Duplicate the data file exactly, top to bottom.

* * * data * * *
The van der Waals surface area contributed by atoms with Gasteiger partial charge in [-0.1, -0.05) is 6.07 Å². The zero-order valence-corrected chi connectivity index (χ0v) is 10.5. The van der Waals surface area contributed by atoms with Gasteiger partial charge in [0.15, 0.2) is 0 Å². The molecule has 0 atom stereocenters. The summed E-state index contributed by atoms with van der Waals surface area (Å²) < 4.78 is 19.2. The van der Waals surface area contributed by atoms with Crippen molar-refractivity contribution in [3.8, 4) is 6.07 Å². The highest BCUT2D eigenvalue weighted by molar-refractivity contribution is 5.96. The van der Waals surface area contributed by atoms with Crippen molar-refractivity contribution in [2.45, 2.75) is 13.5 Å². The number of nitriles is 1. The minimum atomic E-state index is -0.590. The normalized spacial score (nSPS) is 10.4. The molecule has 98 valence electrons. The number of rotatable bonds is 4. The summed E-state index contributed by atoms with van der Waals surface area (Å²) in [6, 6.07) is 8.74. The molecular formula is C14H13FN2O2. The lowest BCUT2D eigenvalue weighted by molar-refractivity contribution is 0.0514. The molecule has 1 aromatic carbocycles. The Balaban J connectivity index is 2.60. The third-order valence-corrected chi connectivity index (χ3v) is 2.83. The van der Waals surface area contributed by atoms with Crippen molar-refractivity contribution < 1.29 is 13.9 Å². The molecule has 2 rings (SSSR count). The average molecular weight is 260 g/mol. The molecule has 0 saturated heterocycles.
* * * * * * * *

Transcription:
The van der Waals surface area contributed by atoms with Gasteiger partial charge in [-0.1, -0.05) is 6.07 Å². The zero-order valence-corrected chi connectivity index (χ0v) is 10.5. The van der Waals surface area contributed by atoms with Gasteiger partial charge in [0.15, 0.2) is 0 Å². The molecule has 0 atom stereocenters. The summed E-state index contributed by atoms with van der Waals surface area (Å²) < 4.78 is 19.2. The van der Waals surface area contributed by atoms with Crippen molar-refractivity contribution in [3.8, 4) is 6.07 Å². The highest BCUT2D eigenvalue weighted by molar-refractivity contribution is 5.96. The van der Waals surface area contributed by atoms with Crippen molar-refractivity contribution in [2.45, 2.75) is 13.5 Å². The number of nitriles is 1. The minimum atomic E-state index is -0.590. The normalized spacial score (nSPS) is 10.4. The molecule has 98 valence electrons. The number of rotatable bonds is 4. The summed E-state index contributed by atoms with van der Waals surface area (Å²) in [6, 6.07) is 8.74. The molecular formula is C14H13FN2O2. The lowest BCUT2D eigenvalue weighted by molar-refractivity contribution is 0.0514. The molecule has 1 aromatic carbocycles. The Balaban J connectivity index is 2.60. The third-order valence-corrected chi connectivity index (χ3v) is 2.83. The van der Waals surface area contributed by atoms with Crippen molar-refractivity contribution < 1.29 is 13.9 Å². The molecule has 2 rings (SSSR count). The average molecular weight is 260 g/mol. The molecule has 0 saturated heterocycles.